Chapter 1

Chapter 1: The Collision Of Cultures

Chapter Outline

Pre-Columbian Indian civilizations

  1. Possible origins of the American Indian
    1. Siberia
    2. Southwestern Europe
  2. Basic stages of development in Middle America
    1. Early stages
    2. Permanent towns emerged about 2000 B.C. in Mexico
    3. Farming of classical Middle American culture (Mayans) from A.D. 300 to 900
    4. Aztecs followed and developed the culture that was present when the Spanish arrived
    5. South American cultures: Chibchas and Incas
  3. Indians in the present United States reached three minor cultural climaxes
    1. Adena-Hopewell peoples of the Ohio Valley (800 B.C.-A.D. 600) had great earthworks
    2. Mississippian culture of the Mississippi Valley (A.D. 600-1500) climaxed about the time of the European discovery and influenced many tribes
    3. Pueblo-Hohokam-Anasazi cultures of the Southwest (400 B.C.-present) had looser class structure
  4. Native Americans in 1500
    1. Shared attributes and assumptions
    2. Eastern Woodlands peoples
      1. Algonquain
      2. Iroquoian
      3. Muskogean
    3. Plains nomads
    4. Pacific coast tribes
    5. Trauma and resilience when Europeans arrive

Viking arrival

  1. Greenland settlement
  2. Brief settlement of Newfoundland

Expansion of Europe

  1. The Renaissance brought an intense interest in knowledge of the world
    1. Knowledge that the earth was round
    2. Improved navigational aids: compass and astrolabe
    3. Development of urban commerce and global trade
      1. Merchant class
      2. Corporations that shared risk
    4. Barriers to trade with the Orient
    5. Rise of the nation states
    6. Contributions of the merchant class, professionals, gunpowder, and Crusades

Christopher Columbus and the discovery

  1. Explorations of the Portuguese
  2. Early life and efforts to gain support for a voyage west
  3. First voyage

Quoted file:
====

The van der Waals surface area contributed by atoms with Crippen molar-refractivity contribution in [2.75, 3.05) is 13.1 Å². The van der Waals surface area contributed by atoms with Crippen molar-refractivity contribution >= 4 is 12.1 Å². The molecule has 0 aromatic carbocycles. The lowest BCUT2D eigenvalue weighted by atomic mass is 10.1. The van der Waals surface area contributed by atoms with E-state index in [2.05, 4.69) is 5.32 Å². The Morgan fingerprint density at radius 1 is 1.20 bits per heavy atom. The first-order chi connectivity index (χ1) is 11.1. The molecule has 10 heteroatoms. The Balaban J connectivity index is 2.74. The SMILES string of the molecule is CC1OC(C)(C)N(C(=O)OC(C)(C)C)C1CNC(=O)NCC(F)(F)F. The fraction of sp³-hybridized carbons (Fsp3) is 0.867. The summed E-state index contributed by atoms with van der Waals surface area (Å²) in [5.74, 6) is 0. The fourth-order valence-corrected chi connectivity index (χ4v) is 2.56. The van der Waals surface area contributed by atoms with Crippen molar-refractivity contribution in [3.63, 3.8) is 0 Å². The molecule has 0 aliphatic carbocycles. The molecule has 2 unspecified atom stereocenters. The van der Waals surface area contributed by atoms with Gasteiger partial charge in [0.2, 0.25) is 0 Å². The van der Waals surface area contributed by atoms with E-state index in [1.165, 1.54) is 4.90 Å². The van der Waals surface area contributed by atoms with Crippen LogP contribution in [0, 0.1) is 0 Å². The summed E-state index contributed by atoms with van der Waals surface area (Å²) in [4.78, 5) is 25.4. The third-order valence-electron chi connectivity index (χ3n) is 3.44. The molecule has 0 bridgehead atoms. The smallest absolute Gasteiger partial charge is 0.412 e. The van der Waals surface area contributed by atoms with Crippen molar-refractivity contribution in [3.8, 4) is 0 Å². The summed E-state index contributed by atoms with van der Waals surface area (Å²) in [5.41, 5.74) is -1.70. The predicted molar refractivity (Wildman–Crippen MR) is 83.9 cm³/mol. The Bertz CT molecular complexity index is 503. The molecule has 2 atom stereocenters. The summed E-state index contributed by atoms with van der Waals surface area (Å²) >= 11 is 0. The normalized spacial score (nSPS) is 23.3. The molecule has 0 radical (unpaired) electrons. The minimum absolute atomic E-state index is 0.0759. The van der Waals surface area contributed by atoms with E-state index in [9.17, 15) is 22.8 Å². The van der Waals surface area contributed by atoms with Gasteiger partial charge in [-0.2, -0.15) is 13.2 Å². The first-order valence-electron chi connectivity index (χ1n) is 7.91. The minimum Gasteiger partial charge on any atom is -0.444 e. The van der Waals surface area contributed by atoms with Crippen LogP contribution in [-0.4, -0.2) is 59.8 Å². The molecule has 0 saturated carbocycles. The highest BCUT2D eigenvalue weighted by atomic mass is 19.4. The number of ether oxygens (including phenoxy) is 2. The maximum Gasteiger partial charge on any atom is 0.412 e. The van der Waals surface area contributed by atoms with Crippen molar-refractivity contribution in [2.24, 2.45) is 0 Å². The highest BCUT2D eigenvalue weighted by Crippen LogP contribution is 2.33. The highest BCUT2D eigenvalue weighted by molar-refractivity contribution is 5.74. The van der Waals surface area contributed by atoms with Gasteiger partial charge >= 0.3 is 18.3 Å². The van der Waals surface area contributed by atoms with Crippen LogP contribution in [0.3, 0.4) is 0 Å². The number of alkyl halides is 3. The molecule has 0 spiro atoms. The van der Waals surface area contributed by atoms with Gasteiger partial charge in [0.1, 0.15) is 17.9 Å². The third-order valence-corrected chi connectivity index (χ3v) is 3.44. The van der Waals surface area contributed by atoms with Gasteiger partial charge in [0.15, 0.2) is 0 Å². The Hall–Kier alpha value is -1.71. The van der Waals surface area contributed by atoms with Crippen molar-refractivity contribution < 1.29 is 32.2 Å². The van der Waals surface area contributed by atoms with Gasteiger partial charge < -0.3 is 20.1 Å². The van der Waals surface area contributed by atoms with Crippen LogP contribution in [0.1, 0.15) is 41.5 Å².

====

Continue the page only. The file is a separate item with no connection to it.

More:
4. Later voyages
  5. America named for Amerigo Vespucci

The great biological exchange

  1. Animals
  2. Plants
  3. Worldwide population boom
  4. Native American devices and place names adopted
  5. Diseases unleashed

Other early professional explorers

  1. John Cabot
  2. Ferdinand Magellan

Spanish conquest and settlement of the new lands

  1. Initial Caribbean settlements
  2. Motives of the Spaniards
  3. European Advantages
    1. Division and disease among Indians
    2. Superior Spanish weapons
    3. Animals for food and battle
  4. Hernando Cortés and conquest of the Aztecs
  5. Patterns of Spanish conquest
    1. Encomienda system
    2. Introduction of African slavery
    3. Catholic missionary efforts
  6. Development of New Spain
    1. Governance by the Council of the Indies
    2. Advantages over European rivals
    3. Lasting imprint of Spanish culture
    4. Interchanges with the native culture
  7. Spanish exploration of North America
    1. Ponce de León
    2. Narváez and Cabeza de Vaca
    3. de Soto
    4. Coronado
  8. Early Spanish settlements
    1. Nature of Spanish settlements
    2. St. Augustine, first European town in United States
    3. The Spanish Southwest
      1. Importance of Catholic missions
      2. On?ate's founding of New Mexico
      3. The Pueblo Revolt of 1680
      4. Spain regained control of New Mexico
    4. Horses and the Great Plains

Impact of Protestant Reformation in Europe

  1. Early causes and spread of the movement
  2. Martin Luther
  3. Impact of Calvin
  4. Reformation in England
    1. An initial political revolt
    2. Periods of conflict
    3. Elizabethan settlement

Challenge to the Spanish Empire

  1. French efforts
    1. Verrazano explored coast in 1524
    2. Cartier led three voyages
  2. Dutch opposition to Spain
    1. Rebellion of the Netherlands against Spanish rule, 1567-1648
    2. Dutch "Sea Beggars" plunder Spanish ships
  3. British effort
    1. Elizabethan "Sea Dogges": John Hawkins and Francis Drake
    2. Defeat of the Spanish Armada, 1588
    3. Promotion of British colonization
    4. Sir Humphrey Gilbert lost at sea
    5. Sir Walter Raleigh and the Roanoke "lost colonists"
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